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"The word is of Dutch origin, and is one of many Dutch words used to discuss barriers in the natural landscape."(https://m.wisegeek.com/what-is-a-berm.htm) i learned that you shouldn't use a comma before 'and' when one of the clauses it’s connecting is a dependent clause. But "is one of many Dutch words used to discuss barriers in the natural landscape" is dependent clause ,so you shouldn't use comma before 'and' in my knowledge. My question is :why does this writer use comma? is it grammarly right?

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In your example sentence, I would say you actually have two independent clauses. It's just that the second one is elliptical in a slightly nonstandard way:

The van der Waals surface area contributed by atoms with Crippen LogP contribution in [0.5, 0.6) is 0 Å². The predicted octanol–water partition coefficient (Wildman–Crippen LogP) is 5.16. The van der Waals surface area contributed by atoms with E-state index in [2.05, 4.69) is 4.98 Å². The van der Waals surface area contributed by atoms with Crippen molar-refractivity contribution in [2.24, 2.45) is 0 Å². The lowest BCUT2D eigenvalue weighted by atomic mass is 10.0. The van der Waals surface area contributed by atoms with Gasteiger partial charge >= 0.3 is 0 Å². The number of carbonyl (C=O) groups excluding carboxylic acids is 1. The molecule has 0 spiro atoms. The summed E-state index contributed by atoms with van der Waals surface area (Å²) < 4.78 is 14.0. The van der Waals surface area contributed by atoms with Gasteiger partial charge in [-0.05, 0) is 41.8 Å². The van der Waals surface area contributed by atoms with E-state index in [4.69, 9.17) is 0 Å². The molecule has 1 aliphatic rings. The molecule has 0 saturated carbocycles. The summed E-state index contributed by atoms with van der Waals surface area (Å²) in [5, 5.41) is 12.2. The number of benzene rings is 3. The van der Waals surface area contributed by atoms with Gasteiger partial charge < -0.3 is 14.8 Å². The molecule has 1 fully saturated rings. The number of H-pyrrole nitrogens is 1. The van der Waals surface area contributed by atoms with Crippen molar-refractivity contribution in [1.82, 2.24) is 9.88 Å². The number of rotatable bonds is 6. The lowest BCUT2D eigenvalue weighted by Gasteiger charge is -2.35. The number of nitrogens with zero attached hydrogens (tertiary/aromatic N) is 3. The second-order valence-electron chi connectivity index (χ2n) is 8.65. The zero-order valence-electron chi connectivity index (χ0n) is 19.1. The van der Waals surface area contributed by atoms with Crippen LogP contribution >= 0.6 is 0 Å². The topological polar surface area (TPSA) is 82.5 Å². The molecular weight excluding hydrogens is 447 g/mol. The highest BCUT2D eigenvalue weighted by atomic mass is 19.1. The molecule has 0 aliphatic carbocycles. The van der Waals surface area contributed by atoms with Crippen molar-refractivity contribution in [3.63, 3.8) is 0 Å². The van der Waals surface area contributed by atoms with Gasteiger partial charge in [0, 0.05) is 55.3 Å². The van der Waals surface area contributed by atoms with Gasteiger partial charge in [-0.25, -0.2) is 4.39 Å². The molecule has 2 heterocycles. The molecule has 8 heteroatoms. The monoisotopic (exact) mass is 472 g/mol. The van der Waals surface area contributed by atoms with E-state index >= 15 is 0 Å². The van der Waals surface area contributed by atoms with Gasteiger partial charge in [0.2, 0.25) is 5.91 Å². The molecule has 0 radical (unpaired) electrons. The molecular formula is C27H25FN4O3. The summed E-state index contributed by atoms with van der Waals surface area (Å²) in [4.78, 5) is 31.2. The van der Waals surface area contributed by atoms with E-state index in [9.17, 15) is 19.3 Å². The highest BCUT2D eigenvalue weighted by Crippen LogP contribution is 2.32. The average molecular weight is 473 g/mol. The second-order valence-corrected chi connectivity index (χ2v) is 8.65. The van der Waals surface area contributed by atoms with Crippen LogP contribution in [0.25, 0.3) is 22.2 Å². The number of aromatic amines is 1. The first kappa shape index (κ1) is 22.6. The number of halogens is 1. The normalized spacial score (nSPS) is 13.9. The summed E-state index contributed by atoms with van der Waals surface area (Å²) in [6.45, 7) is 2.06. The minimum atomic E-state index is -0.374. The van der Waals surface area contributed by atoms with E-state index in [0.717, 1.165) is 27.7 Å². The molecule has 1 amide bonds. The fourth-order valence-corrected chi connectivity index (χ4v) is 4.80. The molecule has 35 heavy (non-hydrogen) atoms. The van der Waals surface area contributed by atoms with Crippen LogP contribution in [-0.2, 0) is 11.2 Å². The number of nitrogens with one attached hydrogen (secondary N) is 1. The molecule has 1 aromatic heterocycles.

The word is of Dutch origin.
The word is one of many Dutch words used to discuss barriers in the natural landscape.

Both of these are independent clauses that could stand on their own as single sentences.

They've been combined into a single sentence, in which the repeated use of the word has been dropped (but it is assumed to exist):

The word is of Dutch origin, and [the word] is one of many Dutch words used to discuss barriers in the natural landscape.


However, the phrasing is a little awkward, and I'd say it's awkward because of the problem you raise.

Rather than dropping the second instance of the word altogether, it would be more natural to replace it with a pronoun:

The word is of Dutch origin, and it is one of many Dutch words used to discuss barriers in the natural landscape.

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